Facebook’s ‘Like’ and ‘Open Graph’ – a digest of the indigestable

The social world is still blinking anxiously as it attempts to digest
the full import of Facebook‘s
recent announcements at F8 (the annual, erm, FaceFest, during which
the ‘Book traditionally tells mortals what to expect during the coming
year.)

What it all boils down to is
this: Facebook, within an unspecified period of time, will be
transitioning from being an element
of the web – albeit one with a fair amount of heft and a considerable
social girth – to actually, like, being
the web.

I know. There is so very much
to think about there that we thought the subject deserved a blog post
of its own – so here is our very best (slightly sideways) take on the
situation:

To bring you rapidly up to speed: Facebook’s Big Plan is to junk Connect
and to make it waa-aay easier,
through what they’re calling their Open
Graph
, for us to access ‘the Book from wherever
we are
on the Net.

Jeremiah Owyang, predictably, is the go-to
chap
for detail, but the bottom line is this: social connections
were always going to be as important as hyperlinks have been in the past
– but The
Future
– as seen by Facebook – involves every site on the web
feeding back and forth to – yup – Facebook. Mark Zuckerberg says
they’re “building a web where the
default is social
“, and that “the Web is going to get a whole lot
better
.”

Hmm. Various credible
voices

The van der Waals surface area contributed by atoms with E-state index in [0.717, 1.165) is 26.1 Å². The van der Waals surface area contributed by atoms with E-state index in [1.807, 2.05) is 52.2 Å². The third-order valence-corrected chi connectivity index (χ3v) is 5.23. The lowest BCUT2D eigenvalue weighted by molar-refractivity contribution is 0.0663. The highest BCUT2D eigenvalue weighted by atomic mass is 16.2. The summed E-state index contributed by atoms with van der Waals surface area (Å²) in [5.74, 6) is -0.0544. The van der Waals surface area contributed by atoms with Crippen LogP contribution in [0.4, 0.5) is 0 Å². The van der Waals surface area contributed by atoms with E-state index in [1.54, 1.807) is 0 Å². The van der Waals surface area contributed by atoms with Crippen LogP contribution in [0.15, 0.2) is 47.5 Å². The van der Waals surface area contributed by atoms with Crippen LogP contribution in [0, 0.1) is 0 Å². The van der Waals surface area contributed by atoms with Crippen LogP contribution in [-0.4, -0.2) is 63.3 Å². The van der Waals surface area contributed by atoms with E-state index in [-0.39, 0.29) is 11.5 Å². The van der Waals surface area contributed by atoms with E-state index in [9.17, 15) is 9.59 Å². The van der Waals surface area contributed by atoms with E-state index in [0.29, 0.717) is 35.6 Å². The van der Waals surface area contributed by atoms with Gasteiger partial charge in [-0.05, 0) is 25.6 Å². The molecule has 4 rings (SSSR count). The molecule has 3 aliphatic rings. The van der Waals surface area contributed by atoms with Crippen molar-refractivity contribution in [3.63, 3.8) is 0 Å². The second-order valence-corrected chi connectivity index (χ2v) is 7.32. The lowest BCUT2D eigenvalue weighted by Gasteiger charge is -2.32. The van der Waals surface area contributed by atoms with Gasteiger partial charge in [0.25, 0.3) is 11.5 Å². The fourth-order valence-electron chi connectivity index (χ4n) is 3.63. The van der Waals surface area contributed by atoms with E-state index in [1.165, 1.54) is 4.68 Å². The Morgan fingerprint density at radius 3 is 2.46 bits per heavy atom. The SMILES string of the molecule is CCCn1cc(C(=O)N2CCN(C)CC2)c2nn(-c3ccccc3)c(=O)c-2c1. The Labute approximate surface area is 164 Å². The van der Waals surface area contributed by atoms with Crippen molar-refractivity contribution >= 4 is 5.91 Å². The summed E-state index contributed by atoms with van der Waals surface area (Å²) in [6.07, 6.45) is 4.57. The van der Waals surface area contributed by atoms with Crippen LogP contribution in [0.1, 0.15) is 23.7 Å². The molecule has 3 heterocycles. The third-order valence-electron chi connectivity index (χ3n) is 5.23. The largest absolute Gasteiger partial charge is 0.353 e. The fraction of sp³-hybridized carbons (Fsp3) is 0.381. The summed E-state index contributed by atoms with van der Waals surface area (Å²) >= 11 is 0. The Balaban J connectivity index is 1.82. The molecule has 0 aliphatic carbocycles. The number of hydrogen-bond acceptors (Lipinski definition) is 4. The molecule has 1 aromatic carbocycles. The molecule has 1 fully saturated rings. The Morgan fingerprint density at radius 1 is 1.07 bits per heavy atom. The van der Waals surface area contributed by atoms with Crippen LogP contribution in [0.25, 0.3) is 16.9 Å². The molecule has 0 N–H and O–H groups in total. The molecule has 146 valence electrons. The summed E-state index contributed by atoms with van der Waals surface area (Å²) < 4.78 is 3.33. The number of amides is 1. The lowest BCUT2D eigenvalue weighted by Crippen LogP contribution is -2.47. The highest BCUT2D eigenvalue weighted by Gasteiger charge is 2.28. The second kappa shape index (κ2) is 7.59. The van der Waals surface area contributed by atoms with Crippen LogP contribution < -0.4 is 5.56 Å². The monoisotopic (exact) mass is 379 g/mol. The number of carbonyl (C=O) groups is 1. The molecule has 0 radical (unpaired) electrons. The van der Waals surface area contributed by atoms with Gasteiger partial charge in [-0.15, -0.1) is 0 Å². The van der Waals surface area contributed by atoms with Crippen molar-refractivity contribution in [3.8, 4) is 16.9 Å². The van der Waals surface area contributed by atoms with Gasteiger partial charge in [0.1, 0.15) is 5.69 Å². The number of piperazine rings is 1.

point out that this might have some implications for –
damn, what’s that thing called? Yes! Privacy. Just how much
information are we going to be giving out to third
parties
as the
price of being involved
in this Future they’re talking about ?

And if this future does make
Facebook the default web – well, that’s rather a lot of power
concentrated in one company, no? It’s not beyond the capacity of a
slightly-paranoid imagination to conceive that, if the ‘Book were to
take a dislike to you – p’raps you’d been rather critical of their
privacy policy, say, or a bit snooty about one of their associates – you
might find yourself pushed off the edge of the world’s default
communication platform. Might be a bit of a disaster for you and your
business, no? Robert Scoble
expands on this scenario, and notes that if Facebook’s plans come to
fruition, they will effectively become a utility – and an entirely
unregulated one at that.

Pete Cashmore’s latest blog
post is titled ‘Nobody
Can Stop Facebook Because Nobody Understands Facebook
‘. And Maddie
Grant counsels, “we need to be paying attention before we wake up one
day to find ourselves deep in the Matrix, hooked up to tubes with the
machine world sucking
out our brains
.”

And if that doesn’t plump up your paranoia nicely, consider this
odd factlet
: Facebook’s new ‘like’ button was discovered last week
to come in three colour-schemes – light, dark, and… evil. Yes ‘evil’,
as in mwa-ha-ha. As in, ‘evil plan to take over the web’. Even more
mysteriously, no sooner had TechCrunch noted the fact than pouf! the
‘evil’ option was gone.

Things have taken a rather Strangelove turn, haven’t they?

 

This post, by our research consultant Kate Williams, first appeared
on our eModeration Blog on 27/04/10